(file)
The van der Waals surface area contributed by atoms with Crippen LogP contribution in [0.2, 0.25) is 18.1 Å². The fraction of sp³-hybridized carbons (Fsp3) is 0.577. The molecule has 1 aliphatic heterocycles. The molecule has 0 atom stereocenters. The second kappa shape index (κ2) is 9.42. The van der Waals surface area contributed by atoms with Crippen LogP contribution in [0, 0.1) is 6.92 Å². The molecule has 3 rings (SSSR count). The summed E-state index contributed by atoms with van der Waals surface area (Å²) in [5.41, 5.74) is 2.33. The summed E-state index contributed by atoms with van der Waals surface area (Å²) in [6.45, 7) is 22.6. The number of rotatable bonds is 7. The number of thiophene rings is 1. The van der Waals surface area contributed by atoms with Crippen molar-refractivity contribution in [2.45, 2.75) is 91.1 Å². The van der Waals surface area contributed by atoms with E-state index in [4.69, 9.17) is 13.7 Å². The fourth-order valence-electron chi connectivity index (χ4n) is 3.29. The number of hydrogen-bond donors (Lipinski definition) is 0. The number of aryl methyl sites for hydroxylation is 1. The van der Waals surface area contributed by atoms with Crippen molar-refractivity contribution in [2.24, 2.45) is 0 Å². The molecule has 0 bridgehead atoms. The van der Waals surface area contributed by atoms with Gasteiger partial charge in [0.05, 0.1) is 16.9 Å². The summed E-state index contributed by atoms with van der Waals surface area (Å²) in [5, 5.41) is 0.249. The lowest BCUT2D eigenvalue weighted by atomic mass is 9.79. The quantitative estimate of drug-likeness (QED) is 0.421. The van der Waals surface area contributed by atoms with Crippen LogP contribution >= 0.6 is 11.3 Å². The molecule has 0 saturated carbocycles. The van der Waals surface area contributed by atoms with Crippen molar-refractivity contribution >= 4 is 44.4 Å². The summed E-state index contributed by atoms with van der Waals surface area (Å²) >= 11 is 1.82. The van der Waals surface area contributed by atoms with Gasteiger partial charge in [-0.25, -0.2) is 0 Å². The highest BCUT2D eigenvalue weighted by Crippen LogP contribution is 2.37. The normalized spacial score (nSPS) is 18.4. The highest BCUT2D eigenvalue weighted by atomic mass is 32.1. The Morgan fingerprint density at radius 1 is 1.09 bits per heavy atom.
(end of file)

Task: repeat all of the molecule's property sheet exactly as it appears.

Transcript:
The van der Waals surface area contributed by atoms with Crippen LogP contribution in [0.2, 0.25) is 18.1 Å². The fraction of sp³-hybridized carbons (Fsp3) is 0.577. The molecule has 1 aliphatic heterocycles. The molecule has 0 atom stereocenters. The second kappa shape index (κ2) is 9.42. The van der Waals surface area contributed by atoms with Crippen LogP contribution in [0, 0.1) is 6.92 Å². The molecule has 3 rings (SSSR count). The summed E-state index contributed by atoms with van der Waals surface area (Å²) in [5.41, 5.74) is 2.33. The summed E-state index contributed by atoms with van der Waals surface area (Å²) in [6.45, 7) is 22.6. The number of rotatable bonds is 7. The number of thiophene rings is 1. The van der Waals surface area contributed by atoms with Crippen molar-refractivity contribution in [2.45, 2.75) is 91.1 Å². The van der Waals surface area contributed by atoms with E-state index in [4.69, 9.17) is 13.7 Å². The fourth-order valence-electron chi connectivity index (χ4n) is 3.29. The number of hydrogen-bond donors (Lipinski definition) is 0. The number of aryl methyl sites for hydroxylation is 1. The van der Waals surface area contributed by atoms with Crippen molar-refractivity contribution in [2.24, 2.45) is 0 Å². The molecule has 0 bridgehead atoms. The van der Waals surface area contributed by atoms with Gasteiger partial charge in [0.05, 0.1) is 16.9 Å². The summed E-state index contributed by atoms with van der Waals surface area (Å²) in [5, 5.41) is 0.249. The lowest BCUT2D eigenvalue weighted by atomic mass is 9.79. The quantitative estimate of drug-likeness (QED) is 0.421. The van der Waals surface area contributed by atoms with Crippen LogP contribution >= 0.6 is 11.3 Å². The molecule has 0 saturated carbocycles. The van der Waals surface area contributed by atoms with Crippen molar-refractivity contribution >= 4 is 44.4 Å². The summed E-state index contributed by atoms with van der Waals surface area (Å²) >= 11 is 1.82. The van der Waals surface area contributed by atoms with Gasteiger partial charge in [-0.25, -0.2) is 0 Å². The highest BCUT2D eigenvalue weighted by Crippen LogP contribution is 2.37. The normalized spacial score (nSPS) is 18.4. The highest BCUT2D eigenvalue weighted by atomic mass is 32.1. The Morgan fingerprint density at radius 1 is 1.09 bits per heavy atom.